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TAMU-Commerce Instructor Accuses Class of Using ChatGPT on Final Assignments

University is investigating but hasn't confirmed whether any students used AI to complete their final written assignments

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NBC 5 News

Officials at Texas A&M University-Commerce are investigating after an agriculture professor accused his students of using artificial intelligence on their final written assignments.

According to a post on Reddit, Jared Mumm, an agricultural sciences and natural resources instructor at the school, sent his class an email telling them that they were all receiving an incomplete grade after he asked ChatGPT (an AI chatbot) if it generated the written responses on their final assignments and it affirmed that it had.

“I copy and paste your responses in [ChatGPT] and [it] will tell me if the program generated the content,” the email said, a copy of which NBC News reviewed and verified with the university. NBC News reported Mumm said that he tested each paper twice and that the bot claimed to have written every single final assignment.

Attempts by NBC News to reach Mumm by email, LinkedIn, and phone were unsuccessful Wednesday.

The school confirmed to NBC 5 Thursday that no students failed the class or were barred from graduation because of the issue, as claimed in the Reddit post, though some did receive a temporary incomplete while the final assignment was investigated or reworked with the professor.

Since the email was sent the school said some students have been exonerated and their grades have been issued. The university said one student has admitted to using ChatGPT at some point during the course while several others have opted to complete a new writing assignment.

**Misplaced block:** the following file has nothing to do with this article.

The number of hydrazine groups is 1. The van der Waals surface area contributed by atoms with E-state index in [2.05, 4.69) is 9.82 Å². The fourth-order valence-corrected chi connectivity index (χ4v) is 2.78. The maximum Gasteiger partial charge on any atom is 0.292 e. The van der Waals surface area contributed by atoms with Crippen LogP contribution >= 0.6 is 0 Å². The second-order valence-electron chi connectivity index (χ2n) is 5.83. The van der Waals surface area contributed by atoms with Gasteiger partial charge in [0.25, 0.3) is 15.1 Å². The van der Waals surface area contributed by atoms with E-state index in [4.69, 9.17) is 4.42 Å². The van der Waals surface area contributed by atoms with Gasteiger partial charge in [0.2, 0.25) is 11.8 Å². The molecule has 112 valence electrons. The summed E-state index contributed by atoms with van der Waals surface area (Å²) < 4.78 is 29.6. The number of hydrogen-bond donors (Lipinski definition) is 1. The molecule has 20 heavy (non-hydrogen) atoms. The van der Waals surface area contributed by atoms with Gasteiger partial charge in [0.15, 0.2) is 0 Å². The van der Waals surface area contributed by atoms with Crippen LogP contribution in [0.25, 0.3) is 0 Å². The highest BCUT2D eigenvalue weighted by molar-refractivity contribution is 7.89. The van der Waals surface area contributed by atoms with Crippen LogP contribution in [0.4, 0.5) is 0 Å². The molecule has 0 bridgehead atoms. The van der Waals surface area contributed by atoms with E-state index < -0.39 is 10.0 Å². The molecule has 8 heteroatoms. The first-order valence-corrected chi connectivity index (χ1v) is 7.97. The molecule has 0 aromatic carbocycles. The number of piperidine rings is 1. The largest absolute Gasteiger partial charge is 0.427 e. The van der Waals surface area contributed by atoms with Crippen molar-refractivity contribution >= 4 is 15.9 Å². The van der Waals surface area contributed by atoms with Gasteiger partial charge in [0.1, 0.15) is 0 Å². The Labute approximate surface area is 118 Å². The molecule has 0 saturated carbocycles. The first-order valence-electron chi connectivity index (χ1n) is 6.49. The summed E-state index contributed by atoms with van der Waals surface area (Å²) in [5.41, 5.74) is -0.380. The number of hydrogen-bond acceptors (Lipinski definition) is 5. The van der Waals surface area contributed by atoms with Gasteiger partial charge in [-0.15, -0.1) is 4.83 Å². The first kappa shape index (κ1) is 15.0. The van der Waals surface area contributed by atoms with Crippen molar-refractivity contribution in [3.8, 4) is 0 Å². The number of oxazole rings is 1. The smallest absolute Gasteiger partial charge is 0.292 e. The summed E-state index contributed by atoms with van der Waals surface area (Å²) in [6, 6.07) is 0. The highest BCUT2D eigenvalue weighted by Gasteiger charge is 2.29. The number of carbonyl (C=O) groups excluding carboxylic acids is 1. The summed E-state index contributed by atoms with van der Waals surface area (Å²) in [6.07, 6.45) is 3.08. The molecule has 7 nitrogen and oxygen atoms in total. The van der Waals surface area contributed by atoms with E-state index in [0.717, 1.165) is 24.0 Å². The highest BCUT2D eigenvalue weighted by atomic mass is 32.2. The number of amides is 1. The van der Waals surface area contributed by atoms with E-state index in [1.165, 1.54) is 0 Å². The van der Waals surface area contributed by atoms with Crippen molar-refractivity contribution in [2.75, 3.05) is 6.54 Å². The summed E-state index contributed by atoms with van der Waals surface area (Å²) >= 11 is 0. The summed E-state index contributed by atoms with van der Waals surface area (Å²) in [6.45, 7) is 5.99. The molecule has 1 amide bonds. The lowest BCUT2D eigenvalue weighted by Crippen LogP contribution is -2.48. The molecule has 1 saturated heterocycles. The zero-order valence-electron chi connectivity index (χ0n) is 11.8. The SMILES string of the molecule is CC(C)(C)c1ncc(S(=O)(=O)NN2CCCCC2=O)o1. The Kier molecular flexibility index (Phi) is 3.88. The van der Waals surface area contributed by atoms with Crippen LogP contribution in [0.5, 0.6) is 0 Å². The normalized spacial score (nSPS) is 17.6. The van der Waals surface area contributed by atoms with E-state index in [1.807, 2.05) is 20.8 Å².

The school did not say whether any students had been confirmed to have used ChatGPT in their final assignments.

Forbes reported this week that ChatGPT can't tell if a response was previously generated by ChatGPT after a writer fed the chatbot sentences he'd written and asked the bot if it had generated them. The bot, according to the report, took credit for the human's work. Several commenters in the subreddit discussion did similar tests and reported the same results.

Texas A&M-Commerce, meanwhile, said they'll be working to develop policies around the use or misuse of AI technology in the classroom and will work to "adopt AI detection tools and other resources to manage the intersection of AI technology and higher education."

The university added that the use of artificial intelligence in coursework "is a rapidly changing issue that confronts all learning institutions."

CNBC reported Thursday that OpenAI's ChatGPT is the best-known example of a "large language model," a type of machine learning application that trains on terabytes of data to be able to return an output of long paragraphs or computer code that looks like human writing. OpenAI released a free ChatGPT app in the U.S. on Thursday -- it's the first official mobile application of the chatbot. ChatGPT had previously only been available through OpenAI's website.

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